During the late 10th and early 11th centuries, under the rule of the Macedonian dynasty founded by Michael III's successor, Basil, the Byzantine Empire enjoyed a golden age. Though it stretched over less territory, Byzantium had more control over trade, more wealth and more international prestige than under Justinian. The strong imperial government patronized the arts, restored churches, palaces and other cultural institutions and promoted the study of ancient Greek history and literature. Greek became the official language of the state, and a flourishing culture of monasticism centered on Mount Athos in northeastern Greece. Monks administered many institutions (orphanages, schools, hospitals) in everyday life, and Byzantine missionaries won many converts to Christianity among the Slavic peoples of the central and eastern Balkans (including Bulgaria and Serbia) and Russia.

Byzantium and the Crusades

The end of the 11th century saw the beginning of the Crusades, the series of holy wars waged by Western Christians against Muslims in the Near East from 1095 to 1291. With the Seijuk Turks of central Asia bearing down on Constantinople, Emperor Alexius I turned to the West for help, resulting in the declaration of "holy war" by Pope Urban II at Clermont (France) that began the First Crusade. As armies from France, Germany and Italy poured into Byzantium, Alexius tried to force their leaders to swear an oath of loyalty to him in order to guarantee that land regained from the Turks would be restored to his empire. After Western and Byzantine forces recaptured Nicaea in Asia Minor from the Turks, Alexius and his army retreated, drawing accusations of betrayal from the Crusaders.

During the subsequent Crusades, animosity continued to build between Byzantium and the West, culminating in the conquest and looting of Constantinople during the Fourth Crusade in 1204. The Latin regime established in Constantinople existed on shaky ground due to the open hostility of the city's population and its lack of money. Many refugees from Constantinople fled to Nicaea, site of a Byzantine government-in-exile that would retake the capital and overthrow Latin rule in 1261.

The Fall of the Byzantine Empire & Its Legacy

During the rule of the Palaiologan emperors, beginning with Michael VIII in 1261, the economy of the once-mighty Byzantine state was crippled, and never regained its former stature. In 1369, Emperor John V unsuccessfully sought financial help from the West to confront the growing Turkish threat, but was arrested as an insolvent debtor in Venice. Four years later, he was forced–like the Serbian princes and the ruler of Bulgaria–to become a vassal of the mighty Turks. As a vassal state, Byzantium paid tribute to the sultan and provided him with military support. Under John's successors, the empire gained sporadic relief from Ottoman oppression, but the rise of Murad II as sultan in 1421 marked the end of the final respite. Murad revoked all privileges given to the Byzantines and laid siege to Constantinople; his successor, Mehmed II, completed this process when he launched the final attack on the city. On May 29, 1453, after an Ottoman army stormed Constantinople, Mehmed triumphantly entered the Hagia Sophia, which would become the city's leading mosque. Emperor Constantine XI died in battle that day, and the decline and fall of the Byzantine Empire was complete.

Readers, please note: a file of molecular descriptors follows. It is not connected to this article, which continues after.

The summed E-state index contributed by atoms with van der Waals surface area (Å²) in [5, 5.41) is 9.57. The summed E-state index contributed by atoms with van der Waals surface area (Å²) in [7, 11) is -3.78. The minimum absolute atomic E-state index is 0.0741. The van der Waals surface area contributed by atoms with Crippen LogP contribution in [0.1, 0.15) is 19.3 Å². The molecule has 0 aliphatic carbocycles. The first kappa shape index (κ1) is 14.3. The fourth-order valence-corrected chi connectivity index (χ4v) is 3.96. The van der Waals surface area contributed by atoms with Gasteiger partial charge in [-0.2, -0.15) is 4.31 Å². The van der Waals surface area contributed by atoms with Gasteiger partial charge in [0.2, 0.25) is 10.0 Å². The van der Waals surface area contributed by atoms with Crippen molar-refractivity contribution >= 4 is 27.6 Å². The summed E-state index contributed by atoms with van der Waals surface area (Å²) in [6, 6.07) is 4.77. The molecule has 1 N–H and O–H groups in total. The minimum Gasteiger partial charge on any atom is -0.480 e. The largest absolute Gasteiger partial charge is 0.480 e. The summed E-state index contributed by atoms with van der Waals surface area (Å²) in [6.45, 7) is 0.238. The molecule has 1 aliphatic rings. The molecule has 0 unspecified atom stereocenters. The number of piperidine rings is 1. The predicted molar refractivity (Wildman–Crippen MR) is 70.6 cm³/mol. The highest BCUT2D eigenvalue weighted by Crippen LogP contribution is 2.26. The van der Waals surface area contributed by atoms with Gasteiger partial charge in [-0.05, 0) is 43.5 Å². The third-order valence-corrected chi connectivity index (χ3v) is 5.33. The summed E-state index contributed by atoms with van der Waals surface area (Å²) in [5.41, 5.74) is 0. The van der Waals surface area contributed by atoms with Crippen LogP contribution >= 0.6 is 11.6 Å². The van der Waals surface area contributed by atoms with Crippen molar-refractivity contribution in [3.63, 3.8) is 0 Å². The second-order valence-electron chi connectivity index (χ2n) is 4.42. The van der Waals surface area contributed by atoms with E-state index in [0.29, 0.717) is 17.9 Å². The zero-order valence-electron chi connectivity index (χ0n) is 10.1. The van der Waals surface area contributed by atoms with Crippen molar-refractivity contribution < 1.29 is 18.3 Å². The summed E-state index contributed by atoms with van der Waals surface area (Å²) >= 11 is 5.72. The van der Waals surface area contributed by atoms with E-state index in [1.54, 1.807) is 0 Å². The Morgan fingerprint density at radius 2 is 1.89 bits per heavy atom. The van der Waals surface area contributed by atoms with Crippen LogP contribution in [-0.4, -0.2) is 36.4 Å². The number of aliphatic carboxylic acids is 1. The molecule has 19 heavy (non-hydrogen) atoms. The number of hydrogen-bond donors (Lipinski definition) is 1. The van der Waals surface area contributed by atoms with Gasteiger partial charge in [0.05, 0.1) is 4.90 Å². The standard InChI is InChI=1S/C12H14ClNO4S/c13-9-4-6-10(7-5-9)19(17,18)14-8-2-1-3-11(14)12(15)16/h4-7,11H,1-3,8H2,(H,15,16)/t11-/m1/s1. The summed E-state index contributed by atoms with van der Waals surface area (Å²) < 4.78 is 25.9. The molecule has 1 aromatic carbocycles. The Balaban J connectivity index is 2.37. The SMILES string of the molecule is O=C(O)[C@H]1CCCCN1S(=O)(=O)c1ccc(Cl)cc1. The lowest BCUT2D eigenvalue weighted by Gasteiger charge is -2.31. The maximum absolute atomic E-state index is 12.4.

In the centuries leading up to the final Ottoman conquest in 1453, the culture of the Byzantine Empire–including literature, art and theology–flourished once again, even as the empire itself faltered. Byzantine culture would exert a great influence on the Western intellectual tradition, as scholars of the Italian Renaissance sought help from Byzantine scholars in translating Greek pagan and Christian writings. (This process would continue after 1453, when many of these scholars fled to Italy from Constantinople.) Long after its "end," Byzantine culture and civilization continued to exercise an influence on countries that practiced its Orthodox religion, including Russia, Romania, Bulgaria, Serbia and Greece, among others.